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Iraq's Surface Waters Modeled for Future Planning

ALBUQUERQUE, New Mexico, July 9, 2008 (ENS) – A working computer model of Iraq’s surface waters is the outcome of a year-long collaboration between scientists from Sandia National Laboratories in Albuquerque and Iraqi engineers and modelers. The model is intended to inform a national water and land planning effort by the Iraqi government.

The model includes transboundary river flows from Turkey, Syria, and Iran, along with agriculture, municipal and industrial uses, salinity, and restoration of the ecologically sensitive Mesopotamian Marshes in southern Iraq.

“The Iraqis recognize very clearly that the long-term stability and security of their country depends on the availability of fresh water for agriculture and for municipal and industrial uses,” says Sandia researcher Howard Passell. “We are grateful to have the opportunity to help.”

The Euphrates River in central Iraq
(Photo by Jayel Aheram)

The project, funded by the U.S. Department of State’s Iraq Transition Assistance Office, included three five-day workshops over the past year.

In June, all the project participants met in Istanbul for a demonstration of the model by the Iraqi engineers to three of their directors from the Iraq Ministry of Water Resources, MoWR.

The participants included the Sandia team of Passell, Jesse Roach, and Marissa Reno, four engineers from the MoWR, a State Department contractor from the U.S. embassy in Baghdad, and a water program manager from UNESCO.

Roach, the lead modeler in the project, says the best part of the project was watching the Iraqi engineers and modelers become engaged in the modeling process, an engagement that grew as the project unfolded.

“Our approach was to build the computer model in a collaborative fashion with the Iraqis,” Roach says. “We could have built it for them and then handed it over, but we wanted them to have ownership – to understand how the model went together and how it works.”

The first two workshops in the Iraq project took place in Amman, Jordan in November 2007 and February 2008. The initial workshops focused on helping the Iraqis learn to use the software and think about how the different systems associated with their resource issues are interdependent and interconnected.

By the time of the second workshop, the Sandians – with data and other information from the Iraqis – built a first draft of the model. The Iraqis used their growing skills to build part of that version of the model.

“At the end of the third workshop, our Iraqi colleagues presented the model to three high-level Iraqi Ministry of Water officials. They presented it entirely in Arabic, explained how it worked, and answered questions about everything from input data to the scenario runs they were demonstrating,” Roach said. “It was a powerful moment in a very successful capacity-building project.”

One of the critical drivers in the model is the flow of water from the headwaters of the Euphrates and Tigris rivers in Turkey across the border to Iraq.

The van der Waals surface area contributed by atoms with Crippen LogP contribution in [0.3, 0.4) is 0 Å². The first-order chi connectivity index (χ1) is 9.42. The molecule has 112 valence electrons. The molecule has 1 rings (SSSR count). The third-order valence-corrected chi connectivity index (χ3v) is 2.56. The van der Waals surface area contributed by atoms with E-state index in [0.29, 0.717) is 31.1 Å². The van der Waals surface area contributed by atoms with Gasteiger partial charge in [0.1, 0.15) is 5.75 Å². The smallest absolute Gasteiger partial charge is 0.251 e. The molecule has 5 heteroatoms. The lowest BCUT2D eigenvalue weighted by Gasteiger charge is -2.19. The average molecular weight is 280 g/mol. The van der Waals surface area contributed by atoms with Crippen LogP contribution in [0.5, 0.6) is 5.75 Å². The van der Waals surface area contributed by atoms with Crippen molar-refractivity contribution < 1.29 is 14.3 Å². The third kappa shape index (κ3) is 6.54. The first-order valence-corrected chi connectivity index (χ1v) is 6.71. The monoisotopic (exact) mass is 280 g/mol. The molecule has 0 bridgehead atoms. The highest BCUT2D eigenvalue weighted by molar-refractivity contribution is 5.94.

“Surface water in Iraq is affected by infrastructure development and water operations in upstream countries,” says Reno, who built the transboundary module in the model.

“Historically, Turkey and Syria were not major water users, but now both countries have developed the capacity to store and use more, and that is a major concern to Iraq,” she said.

As Iraq is at risk as the downstream user in the Tigris-Euphrates system, so are the Mesopotamian Marshes at risk as the downstream user in Iraq. They are a crucial freshwater wetland ecosystem in the Arabian Gulf region.

Populated by Marsh Arabs with their ancient culture, the southern marshes once covered about 8,000 square kilometers, but water uses upstream have gradually reduced the marsh area.

Marsh Arabs in the Mesopotamian
Marshes (Photo courtesy U.S. Army
Corps of Engineers)

Saddam Hussein partially drained them in the 1990s when his enemies hid there, and they are threatened by increasing upstream water use in the future. Now the marshes cover about 5,000 square kilometers.

“The marshes, which are culturally, historically, and economically rich and diverse, have started to dry out – partly by accident and partly by design,” says Geoff Klise, the Sandia team member who built the marsh module. “We modeled how they might be restored, looking at flows, reservoir operations, and changes to agriculture, to see how these might affect marshes downstream.”

The model was built in a commercially available system dynamics modeling platform called Studio Expert, produced by Powersim Inc. It features short run times, user-friendly interfaces, and real-time graphical output.

Passell says the Sandia Geohydrology Department staff have used the system dynamics platform for years in multistakeholder settings as a way of helping collaborators understand the complexities of their resource systems, identify data and information gaps, and evaluate competing resource management strategies.

They have engaged scientists and engineers from more than a dozen countries, including Turkey, Syria, Iraq, Libya, Jordan, Japan, and four Central Asian republics.

Sandia is a multiprogram laboratory operated by Sandia Corporation, a Lockheed Martin company, for the U.S. Department of Energy’s National Nuclear Security Administration.

Sandia officials say new funding for phase two of the Iraq surface water project is expected this month.

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